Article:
As you many have seen, I take a look at lots of these cases and generally end up saying something like "yes, you really did lose to an 1800 player, either he had a good day or you had a bad day, or both, get used to it". Here, it really does seem that you were unlucky to face an opponent during a burst of quite spectacular improvement, when his rating was two months out of date. This is not something we see every day.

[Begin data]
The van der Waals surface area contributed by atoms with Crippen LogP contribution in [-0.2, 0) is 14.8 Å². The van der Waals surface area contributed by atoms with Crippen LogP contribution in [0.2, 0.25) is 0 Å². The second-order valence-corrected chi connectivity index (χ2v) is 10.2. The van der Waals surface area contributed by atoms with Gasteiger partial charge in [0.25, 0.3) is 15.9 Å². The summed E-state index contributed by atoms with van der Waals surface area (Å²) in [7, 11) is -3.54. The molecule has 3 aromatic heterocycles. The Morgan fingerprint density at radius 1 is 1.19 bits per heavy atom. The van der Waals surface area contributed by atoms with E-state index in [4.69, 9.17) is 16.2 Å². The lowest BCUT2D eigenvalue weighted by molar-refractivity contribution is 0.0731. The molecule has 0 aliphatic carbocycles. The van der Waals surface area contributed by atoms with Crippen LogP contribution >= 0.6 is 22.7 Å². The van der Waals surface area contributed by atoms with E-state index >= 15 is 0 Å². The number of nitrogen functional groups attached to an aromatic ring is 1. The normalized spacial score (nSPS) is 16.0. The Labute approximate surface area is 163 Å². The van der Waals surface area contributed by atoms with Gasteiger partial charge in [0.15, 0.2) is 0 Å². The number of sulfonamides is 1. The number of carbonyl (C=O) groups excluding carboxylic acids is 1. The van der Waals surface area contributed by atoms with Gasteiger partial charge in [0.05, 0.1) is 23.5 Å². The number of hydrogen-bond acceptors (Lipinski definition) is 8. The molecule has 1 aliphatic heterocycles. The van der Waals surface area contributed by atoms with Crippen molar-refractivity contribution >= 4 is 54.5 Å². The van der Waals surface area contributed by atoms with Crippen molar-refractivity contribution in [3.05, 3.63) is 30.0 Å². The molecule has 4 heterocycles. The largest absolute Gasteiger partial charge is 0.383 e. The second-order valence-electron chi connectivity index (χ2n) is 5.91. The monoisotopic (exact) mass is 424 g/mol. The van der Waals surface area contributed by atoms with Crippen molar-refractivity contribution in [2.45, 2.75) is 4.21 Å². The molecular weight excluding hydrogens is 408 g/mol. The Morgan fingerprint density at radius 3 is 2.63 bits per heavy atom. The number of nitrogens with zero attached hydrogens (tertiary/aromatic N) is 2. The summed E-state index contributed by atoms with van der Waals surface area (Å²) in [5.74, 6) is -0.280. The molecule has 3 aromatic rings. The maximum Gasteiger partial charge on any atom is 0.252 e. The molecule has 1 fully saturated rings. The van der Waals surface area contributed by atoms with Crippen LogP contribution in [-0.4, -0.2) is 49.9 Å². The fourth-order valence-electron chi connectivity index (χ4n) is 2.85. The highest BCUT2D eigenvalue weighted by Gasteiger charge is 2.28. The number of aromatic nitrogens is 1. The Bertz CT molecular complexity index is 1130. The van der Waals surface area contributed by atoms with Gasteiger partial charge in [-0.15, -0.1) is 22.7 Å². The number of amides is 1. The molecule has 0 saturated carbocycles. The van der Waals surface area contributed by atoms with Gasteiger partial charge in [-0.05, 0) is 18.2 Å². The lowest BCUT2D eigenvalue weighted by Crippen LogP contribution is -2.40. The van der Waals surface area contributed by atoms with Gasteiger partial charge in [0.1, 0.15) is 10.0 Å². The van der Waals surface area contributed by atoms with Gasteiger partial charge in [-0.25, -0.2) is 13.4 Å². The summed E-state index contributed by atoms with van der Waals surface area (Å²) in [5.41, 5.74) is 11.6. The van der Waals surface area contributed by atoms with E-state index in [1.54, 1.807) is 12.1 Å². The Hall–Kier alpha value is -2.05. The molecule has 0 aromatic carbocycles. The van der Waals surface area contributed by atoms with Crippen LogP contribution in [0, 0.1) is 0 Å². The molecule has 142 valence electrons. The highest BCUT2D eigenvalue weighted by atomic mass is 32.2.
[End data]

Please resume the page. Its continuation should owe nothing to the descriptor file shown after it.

That's interesting, and my thanks for it, but I do want to point out that as far as I'm concerned there wasn't really an "egregious case", to the extent that I don't know which player you're referring to - there were maybe eight or nine.

(Incidentally, if anybody finds this subject compelling enough to have a different thread about it, I'd be very happy for recent postings to be hoicked out of here and reposted in a fresh one, I don't really want to be hijacking a discussion about Torquay 2020.)